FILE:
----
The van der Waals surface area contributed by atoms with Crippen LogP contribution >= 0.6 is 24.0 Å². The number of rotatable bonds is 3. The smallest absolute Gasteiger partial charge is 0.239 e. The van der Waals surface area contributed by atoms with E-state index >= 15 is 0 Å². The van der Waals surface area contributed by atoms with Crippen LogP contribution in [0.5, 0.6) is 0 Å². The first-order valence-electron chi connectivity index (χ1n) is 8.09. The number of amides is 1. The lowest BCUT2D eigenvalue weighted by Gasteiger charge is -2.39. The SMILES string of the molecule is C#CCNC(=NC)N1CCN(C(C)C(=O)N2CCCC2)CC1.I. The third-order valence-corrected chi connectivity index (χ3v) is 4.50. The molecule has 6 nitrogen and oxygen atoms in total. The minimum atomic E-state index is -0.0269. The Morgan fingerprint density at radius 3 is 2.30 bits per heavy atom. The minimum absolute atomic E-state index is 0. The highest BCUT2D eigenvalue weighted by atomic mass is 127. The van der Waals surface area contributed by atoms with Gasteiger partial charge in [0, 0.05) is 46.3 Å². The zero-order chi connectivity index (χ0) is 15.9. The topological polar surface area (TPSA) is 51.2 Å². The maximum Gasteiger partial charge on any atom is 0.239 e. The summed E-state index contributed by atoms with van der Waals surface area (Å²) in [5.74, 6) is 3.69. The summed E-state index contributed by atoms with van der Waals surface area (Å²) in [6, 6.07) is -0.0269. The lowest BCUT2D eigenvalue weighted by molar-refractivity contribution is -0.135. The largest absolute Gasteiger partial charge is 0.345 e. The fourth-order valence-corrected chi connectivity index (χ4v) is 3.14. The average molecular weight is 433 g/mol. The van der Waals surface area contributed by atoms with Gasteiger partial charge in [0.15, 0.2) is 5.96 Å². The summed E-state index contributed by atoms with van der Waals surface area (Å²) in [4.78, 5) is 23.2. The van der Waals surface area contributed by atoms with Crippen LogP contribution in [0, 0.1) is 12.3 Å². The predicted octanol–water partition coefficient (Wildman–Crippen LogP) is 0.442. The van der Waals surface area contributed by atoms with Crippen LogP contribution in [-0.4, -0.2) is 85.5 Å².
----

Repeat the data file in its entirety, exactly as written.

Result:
The van der Waals surface area contributed by atoms with Crippen LogP contribution >= 0.6 is 24.0 Å². The number of rotatable bonds is 3. The smallest absolute Gasteiger partial charge is 0.239 e. The van der Waals surface area contributed by atoms with E-state index >= 15 is 0 Å². The van der Waals surface area contributed by atoms with Crippen LogP contribution in [0.5, 0.6) is 0 Å². The first-order valence-electron chi connectivity index (χ1n) is 8.09. The number of amides is 1. The lowest BCUT2D eigenvalue weighted by Gasteiger charge is -2.39. The SMILES string of the molecule is C#CCNC(=NC)N1CCN(C(C)C(=O)N2CCCC2)CC1.I. The third-order valence-corrected chi connectivity index (χ3v) is 4.50. The molecule has 6 nitrogen and oxygen atoms in total. The minimum atomic E-state index is -0.0269. The Morgan fingerprint density at radius 3 is 2.30 bits per heavy atom. The minimum absolute atomic E-state index is 0. The highest BCUT2D eigenvalue weighted by atomic mass is 127. The van der Waals surface area contributed by atoms with Gasteiger partial charge in [0, 0.05) is 46.3 Å². The zero-order chi connectivity index (χ0) is 15.9. The topological polar surface area (TPSA) is 51.2 Å². The maximum Gasteiger partial charge on any atom is 0.239 e. The summed E-state index contributed by atoms with van der Waals surface area (Å²) in [5.74, 6) is 3.69. The summed E-state index contributed by atoms with van der Waals surface area (Å²) in [6, 6.07) is -0.0269. The lowest BCUT2D eigenvalue weighted by molar-refractivity contribution is -0.135. The largest absolute Gasteiger partial charge is 0.345 e. The fourth-order valence-corrected chi connectivity index (χ4v) is 3.14. The average molecular weight is 433 g/mol. The van der Waals surface area contributed by atoms with Gasteiger partial charge in [0.15, 0.2) is 5.96 Å². The summed E-state index contributed by atoms with van der Waals surface area (Å²) in [4.78, 5) is 23.2. The van der Waals surface area contributed by atoms with Crippen LogP contribution in [0, 0.1) is 12.3 Å². The predicted octanol–water partition coefficient (Wildman–Crippen LogP) is 0.442. The van der Waals surface area contributed by atoms with Crippen LogP contribution in [-0.4, -0.2) is 85.5 Å².